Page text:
The FBI is using this as a test case for the general principle that they should be able to legally compel technology companies like Apple to become an arm of law enforcement. For Apple, it's not about whether the FBI can read one dead terrorist asshole's iPhone, but whether technology companies can be forced into weakening global trust in their own products.

Julian Sanchez wrote a great article that helps elucidate the high stakes involved, and Apple's motivation in fighting the FBI:
Julian Sanchez wrote:The first thing to understand about Apple’s latest fight with the FBI—over a court order to help unlock the deceased San Bernardino shooter’s phone—is that it has very little to do with the San Bernardino shooter’s phone.

It’s not even, really, the latest round of the Crypto Wars—the long running debate about how law enforcement and intelligence agencies can adapt to the growing ubiquity of uncrackable encryption tools.

Rather, it’s a fight over the future of high-tech surveillance, the trust infrastructure undergirding the global software ecosystem, and how far technology companies and software developers can be conscripted as unwilling suppliers of hacking tools for governments. It’s also the public face of a conflict that will undoubtedly be continued in secret—and is likely already well underway.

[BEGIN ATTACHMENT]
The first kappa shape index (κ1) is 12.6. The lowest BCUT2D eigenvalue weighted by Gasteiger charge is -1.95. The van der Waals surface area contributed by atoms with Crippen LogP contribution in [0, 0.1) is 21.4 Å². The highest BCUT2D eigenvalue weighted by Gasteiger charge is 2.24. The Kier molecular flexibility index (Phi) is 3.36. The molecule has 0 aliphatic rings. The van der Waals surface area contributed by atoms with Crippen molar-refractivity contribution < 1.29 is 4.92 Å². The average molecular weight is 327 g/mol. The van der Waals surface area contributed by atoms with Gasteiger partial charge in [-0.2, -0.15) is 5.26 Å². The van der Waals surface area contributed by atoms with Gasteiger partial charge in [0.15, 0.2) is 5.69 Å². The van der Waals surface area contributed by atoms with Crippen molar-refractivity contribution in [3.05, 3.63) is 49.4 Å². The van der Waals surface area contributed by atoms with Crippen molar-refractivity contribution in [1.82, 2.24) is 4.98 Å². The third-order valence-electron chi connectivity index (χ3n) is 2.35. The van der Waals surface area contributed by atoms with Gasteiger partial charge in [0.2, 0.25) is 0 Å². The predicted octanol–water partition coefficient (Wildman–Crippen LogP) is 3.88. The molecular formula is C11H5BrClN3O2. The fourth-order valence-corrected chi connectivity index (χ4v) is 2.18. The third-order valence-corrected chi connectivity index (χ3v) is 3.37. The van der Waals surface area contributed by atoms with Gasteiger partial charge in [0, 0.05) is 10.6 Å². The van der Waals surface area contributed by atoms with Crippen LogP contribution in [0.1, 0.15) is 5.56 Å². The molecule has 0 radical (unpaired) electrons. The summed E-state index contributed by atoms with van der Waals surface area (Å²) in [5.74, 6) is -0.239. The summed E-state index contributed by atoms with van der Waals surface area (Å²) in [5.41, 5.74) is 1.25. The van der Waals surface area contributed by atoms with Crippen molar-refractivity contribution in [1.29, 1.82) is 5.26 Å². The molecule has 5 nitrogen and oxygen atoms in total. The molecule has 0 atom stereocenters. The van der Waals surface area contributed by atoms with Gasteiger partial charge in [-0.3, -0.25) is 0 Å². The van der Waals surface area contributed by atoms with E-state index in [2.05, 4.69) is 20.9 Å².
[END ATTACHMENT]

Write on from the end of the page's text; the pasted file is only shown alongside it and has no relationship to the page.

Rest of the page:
...

This summer, Manhattan District Attorney Cyrus Vance wrote that his office alone had encountered 74 iPhones it had been unable to open over a six-month period. Once it has been established that Apple can be forced to build one skeleton key, the inevitable flood of similar requests—from governments at all levels, foreign and domestic—could effectively force Apple and its peers to develop internal departments dedicated to building spyware for governments, just as many already have full-time compliance teams dedicated to dealing with ordinary search warrants.

This would create an internal conflict of interest: The same company must work to both secure its products and to undermine that security—and the better it does at the first job, the larger the headaches it creates for itself in doing the second. It would also, as Apple’s Cook has argued, make it far more difficult to prevent those cracking tools from escaping into the wild or being replicated.

...